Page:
Gender Quotas and the Re(pro)duction of Corruption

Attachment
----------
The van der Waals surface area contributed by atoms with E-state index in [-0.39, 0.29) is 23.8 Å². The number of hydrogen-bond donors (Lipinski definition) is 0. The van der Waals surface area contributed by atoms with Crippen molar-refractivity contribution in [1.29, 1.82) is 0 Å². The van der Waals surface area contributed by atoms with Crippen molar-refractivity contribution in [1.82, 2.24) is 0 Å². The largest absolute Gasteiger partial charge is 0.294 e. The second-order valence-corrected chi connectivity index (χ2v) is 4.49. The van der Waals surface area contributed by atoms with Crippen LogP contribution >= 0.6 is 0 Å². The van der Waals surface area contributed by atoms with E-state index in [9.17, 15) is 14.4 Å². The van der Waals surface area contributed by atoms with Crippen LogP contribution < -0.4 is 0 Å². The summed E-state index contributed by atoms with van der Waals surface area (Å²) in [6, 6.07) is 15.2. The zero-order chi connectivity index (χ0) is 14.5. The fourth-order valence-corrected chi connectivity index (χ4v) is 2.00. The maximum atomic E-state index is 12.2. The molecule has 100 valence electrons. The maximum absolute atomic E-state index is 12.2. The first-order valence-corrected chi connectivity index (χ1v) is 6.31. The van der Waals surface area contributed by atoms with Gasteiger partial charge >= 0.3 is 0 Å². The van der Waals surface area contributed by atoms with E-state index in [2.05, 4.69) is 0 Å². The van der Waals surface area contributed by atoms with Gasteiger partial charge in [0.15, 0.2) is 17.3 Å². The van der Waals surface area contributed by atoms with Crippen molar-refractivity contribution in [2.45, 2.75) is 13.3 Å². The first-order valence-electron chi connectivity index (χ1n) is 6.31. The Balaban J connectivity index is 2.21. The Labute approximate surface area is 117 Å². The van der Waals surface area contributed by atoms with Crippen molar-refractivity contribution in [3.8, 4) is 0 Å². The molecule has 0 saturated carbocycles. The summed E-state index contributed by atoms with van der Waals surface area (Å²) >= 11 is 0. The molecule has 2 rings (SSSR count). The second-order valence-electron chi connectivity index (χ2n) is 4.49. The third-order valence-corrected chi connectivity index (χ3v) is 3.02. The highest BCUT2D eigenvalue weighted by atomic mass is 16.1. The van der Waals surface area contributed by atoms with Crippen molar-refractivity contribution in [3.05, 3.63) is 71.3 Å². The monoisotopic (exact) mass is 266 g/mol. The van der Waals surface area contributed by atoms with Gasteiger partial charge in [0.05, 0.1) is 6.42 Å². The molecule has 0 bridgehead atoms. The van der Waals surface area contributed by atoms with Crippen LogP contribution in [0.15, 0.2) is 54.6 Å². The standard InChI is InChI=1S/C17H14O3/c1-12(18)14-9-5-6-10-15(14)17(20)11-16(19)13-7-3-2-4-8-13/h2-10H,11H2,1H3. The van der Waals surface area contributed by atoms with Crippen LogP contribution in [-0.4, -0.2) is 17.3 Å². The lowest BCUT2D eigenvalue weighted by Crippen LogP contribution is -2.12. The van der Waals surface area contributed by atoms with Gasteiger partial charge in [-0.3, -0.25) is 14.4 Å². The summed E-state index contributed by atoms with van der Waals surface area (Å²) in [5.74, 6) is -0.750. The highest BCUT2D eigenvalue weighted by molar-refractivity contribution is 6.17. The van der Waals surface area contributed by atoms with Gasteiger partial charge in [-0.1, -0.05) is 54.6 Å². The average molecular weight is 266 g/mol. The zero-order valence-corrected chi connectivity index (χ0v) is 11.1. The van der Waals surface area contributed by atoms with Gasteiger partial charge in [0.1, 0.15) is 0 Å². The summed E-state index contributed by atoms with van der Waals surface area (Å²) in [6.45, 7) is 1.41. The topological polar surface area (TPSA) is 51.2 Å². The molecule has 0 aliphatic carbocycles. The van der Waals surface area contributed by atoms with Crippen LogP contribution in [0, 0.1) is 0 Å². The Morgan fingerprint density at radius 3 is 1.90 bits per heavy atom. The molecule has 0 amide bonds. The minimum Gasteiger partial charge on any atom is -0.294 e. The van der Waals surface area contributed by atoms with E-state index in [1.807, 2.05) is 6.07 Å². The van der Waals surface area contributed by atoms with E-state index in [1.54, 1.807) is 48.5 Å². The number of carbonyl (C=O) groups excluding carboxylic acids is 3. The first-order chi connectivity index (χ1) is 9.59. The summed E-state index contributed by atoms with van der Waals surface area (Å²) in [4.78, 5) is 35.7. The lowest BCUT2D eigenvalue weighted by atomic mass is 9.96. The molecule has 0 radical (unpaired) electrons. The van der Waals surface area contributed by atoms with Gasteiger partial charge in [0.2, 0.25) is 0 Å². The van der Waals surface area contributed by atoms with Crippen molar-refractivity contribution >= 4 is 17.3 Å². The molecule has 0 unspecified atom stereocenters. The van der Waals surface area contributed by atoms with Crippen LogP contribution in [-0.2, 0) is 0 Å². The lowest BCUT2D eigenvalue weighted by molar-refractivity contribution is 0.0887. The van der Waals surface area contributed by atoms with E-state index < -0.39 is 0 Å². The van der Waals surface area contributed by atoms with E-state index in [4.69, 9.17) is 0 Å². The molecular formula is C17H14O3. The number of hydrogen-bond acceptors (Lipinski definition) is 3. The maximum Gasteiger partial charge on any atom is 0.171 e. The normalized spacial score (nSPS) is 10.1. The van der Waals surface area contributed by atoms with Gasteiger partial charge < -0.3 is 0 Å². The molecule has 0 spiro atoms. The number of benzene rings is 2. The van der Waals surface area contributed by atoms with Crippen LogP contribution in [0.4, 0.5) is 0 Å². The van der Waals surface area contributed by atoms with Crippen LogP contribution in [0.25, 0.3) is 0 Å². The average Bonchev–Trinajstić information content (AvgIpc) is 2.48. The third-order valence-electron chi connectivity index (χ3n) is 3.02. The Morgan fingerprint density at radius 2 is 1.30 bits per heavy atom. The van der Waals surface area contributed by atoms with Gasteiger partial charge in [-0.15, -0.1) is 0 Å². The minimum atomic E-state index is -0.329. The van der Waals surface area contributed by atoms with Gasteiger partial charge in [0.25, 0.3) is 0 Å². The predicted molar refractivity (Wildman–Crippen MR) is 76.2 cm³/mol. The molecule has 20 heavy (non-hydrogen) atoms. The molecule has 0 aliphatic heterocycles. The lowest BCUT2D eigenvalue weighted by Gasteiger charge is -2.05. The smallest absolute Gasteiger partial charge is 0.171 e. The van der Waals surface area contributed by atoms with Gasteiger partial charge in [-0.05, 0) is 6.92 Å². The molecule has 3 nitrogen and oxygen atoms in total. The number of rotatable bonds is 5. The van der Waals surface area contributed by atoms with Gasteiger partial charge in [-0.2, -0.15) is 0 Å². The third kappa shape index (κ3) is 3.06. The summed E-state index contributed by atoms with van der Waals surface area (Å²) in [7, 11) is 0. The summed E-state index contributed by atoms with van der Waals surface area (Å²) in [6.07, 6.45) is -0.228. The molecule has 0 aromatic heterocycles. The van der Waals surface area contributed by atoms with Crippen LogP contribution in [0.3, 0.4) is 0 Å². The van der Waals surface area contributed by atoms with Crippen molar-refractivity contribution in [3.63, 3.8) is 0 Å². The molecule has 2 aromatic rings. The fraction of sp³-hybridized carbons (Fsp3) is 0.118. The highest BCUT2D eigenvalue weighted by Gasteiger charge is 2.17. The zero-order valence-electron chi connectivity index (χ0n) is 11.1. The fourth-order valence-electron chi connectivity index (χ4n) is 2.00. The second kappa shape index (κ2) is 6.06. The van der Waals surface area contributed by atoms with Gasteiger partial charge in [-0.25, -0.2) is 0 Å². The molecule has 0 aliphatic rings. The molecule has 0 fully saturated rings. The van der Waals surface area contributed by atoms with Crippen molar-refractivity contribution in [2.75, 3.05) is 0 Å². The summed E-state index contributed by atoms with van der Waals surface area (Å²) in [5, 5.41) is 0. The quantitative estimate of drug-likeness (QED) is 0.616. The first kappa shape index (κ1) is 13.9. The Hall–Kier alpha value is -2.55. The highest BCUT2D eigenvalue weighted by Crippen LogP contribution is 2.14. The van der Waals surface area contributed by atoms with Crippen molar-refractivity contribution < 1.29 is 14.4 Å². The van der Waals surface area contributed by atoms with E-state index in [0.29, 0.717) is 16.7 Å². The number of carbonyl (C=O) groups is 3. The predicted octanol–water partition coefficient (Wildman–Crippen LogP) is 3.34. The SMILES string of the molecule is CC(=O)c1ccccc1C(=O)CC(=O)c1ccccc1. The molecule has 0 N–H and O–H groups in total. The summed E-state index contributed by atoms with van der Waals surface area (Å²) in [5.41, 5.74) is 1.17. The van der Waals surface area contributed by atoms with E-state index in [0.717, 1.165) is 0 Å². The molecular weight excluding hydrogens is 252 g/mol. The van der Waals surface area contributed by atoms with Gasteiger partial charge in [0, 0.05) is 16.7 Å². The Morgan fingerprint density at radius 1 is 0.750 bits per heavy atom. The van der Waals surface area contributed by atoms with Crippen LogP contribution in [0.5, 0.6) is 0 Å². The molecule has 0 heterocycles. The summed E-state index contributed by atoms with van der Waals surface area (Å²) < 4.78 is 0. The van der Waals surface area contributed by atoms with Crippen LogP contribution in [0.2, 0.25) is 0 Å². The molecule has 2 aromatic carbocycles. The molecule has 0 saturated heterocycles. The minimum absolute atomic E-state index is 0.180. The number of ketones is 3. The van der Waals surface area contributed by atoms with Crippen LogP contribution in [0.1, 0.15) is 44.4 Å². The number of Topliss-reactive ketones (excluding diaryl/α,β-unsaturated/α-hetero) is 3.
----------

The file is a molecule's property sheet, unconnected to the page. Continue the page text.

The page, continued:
Bjarnegård, Yoon, and Zetterberg’s chapter examines whether electoral gender quotas reduce or reproduce corruption. The chapter suggests that quotas may reduce corruption only if they provide a clean slate, i.e., if quota candidates are recruited from new networks and are given their own mandate to act on a range of issues once in parliament. However, quotas are likely to instead reproduce corruption if quota candidates are recruited from existing networks and are expected to protect an already corrupt party line. The authors apply the theoretical framework to an empirical case—Tanzania—and suggest that the latter scenario is most likely in stable electoral authoritarian regimes.
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